Vignettes of the World Series, past and present
''When you've got it, flaunt it,'' says New York manager Bob Lemon of his penchant for going to the bullpen so quickly in the late innings. ''It,'' of course, is Goose Gossage - and Lemon certainly has flaunted his awesome relief ace so far in postseason play.
After saving all three victories over Milwaukee in the division playoffs and nailing down two of the three wins against Oakland in the League Championship series, Gossage has now saved the first two World Series games as well. Yankee fans are getting used to the idea that they're going to see the big fireballer in the eighth or ninth inning no matter what the score is or how well the starter is doing.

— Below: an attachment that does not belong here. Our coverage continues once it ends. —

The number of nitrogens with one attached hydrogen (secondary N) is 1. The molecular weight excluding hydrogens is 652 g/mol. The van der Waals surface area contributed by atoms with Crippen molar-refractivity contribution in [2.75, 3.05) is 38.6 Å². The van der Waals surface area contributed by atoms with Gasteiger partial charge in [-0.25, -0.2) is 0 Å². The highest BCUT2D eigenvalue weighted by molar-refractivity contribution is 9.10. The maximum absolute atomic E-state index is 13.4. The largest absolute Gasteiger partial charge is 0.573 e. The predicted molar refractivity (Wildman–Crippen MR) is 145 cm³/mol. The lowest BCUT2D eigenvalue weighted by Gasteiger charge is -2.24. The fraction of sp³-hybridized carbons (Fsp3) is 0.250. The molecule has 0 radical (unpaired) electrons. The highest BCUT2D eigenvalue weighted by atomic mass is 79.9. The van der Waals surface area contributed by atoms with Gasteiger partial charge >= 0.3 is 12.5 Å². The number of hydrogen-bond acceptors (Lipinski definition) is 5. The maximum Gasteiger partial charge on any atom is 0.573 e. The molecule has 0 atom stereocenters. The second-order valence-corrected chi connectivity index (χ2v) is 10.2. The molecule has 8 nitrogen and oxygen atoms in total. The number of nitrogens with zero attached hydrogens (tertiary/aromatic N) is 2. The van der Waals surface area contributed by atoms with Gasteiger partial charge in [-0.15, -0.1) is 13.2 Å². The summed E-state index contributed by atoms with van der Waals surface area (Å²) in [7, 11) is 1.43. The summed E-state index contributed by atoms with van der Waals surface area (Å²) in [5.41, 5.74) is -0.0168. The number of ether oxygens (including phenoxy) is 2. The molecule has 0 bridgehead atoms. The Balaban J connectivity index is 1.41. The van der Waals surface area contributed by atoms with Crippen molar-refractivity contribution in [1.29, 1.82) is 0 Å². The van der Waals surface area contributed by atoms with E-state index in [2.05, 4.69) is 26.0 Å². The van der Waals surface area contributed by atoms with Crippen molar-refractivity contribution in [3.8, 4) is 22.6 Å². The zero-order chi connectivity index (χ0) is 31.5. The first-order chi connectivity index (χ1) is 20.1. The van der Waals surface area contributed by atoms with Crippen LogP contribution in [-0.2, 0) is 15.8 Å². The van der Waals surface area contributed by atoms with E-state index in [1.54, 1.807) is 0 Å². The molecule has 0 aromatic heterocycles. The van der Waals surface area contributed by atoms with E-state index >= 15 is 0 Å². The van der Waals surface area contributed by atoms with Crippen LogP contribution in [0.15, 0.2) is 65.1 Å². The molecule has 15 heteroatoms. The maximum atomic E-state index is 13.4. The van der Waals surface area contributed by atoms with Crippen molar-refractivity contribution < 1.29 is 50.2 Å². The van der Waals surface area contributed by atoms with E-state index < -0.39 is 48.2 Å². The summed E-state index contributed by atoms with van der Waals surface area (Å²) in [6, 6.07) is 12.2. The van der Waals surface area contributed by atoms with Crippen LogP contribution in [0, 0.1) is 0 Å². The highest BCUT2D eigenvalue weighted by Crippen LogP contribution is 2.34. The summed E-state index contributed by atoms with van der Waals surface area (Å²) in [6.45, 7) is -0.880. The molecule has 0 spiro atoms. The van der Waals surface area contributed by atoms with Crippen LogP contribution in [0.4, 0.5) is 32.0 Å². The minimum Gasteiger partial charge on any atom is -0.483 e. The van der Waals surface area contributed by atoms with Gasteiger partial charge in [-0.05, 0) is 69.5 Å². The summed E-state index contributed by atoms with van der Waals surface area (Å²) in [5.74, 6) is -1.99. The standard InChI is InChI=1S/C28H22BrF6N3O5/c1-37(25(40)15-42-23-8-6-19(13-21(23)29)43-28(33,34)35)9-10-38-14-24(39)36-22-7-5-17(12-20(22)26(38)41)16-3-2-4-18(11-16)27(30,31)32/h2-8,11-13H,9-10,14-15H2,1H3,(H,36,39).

Ron Guidry was mowing the Los Angeles Dodgers down 5-1 in Game 1, but still Lemon brought in Ron Davis (the first half of his one-two bullpen punch) to start the eighth inning. For a while it looked as though his ''Captain Hook'' approach might backfire this time, as Davis walked the first two batters and Gossage came on looking rusty and allowed a hit and a fly ball for two runs. But a great play by third baseman Graig Nettles on Steve Garvey's line smash saved the day, and the Goose settled down to preserve the 5-3 margin.
In Game 2, Lemon moved even more precipitously, yanking a starter (Tommy John) who was working on a three-hit shutout through seven innings. The score was only 1-0, however, and as Lemon has put it on several occasions, when you have a one-run lead and a force like Gossage in the bullpen, it doesn't make sense not to use him.
This time the Goose was more himself, giving up one hit and striking out three Dodgers in two scoreless innings as the Yankees added a pair of insurance runs in the eighth for a 3-0 decision.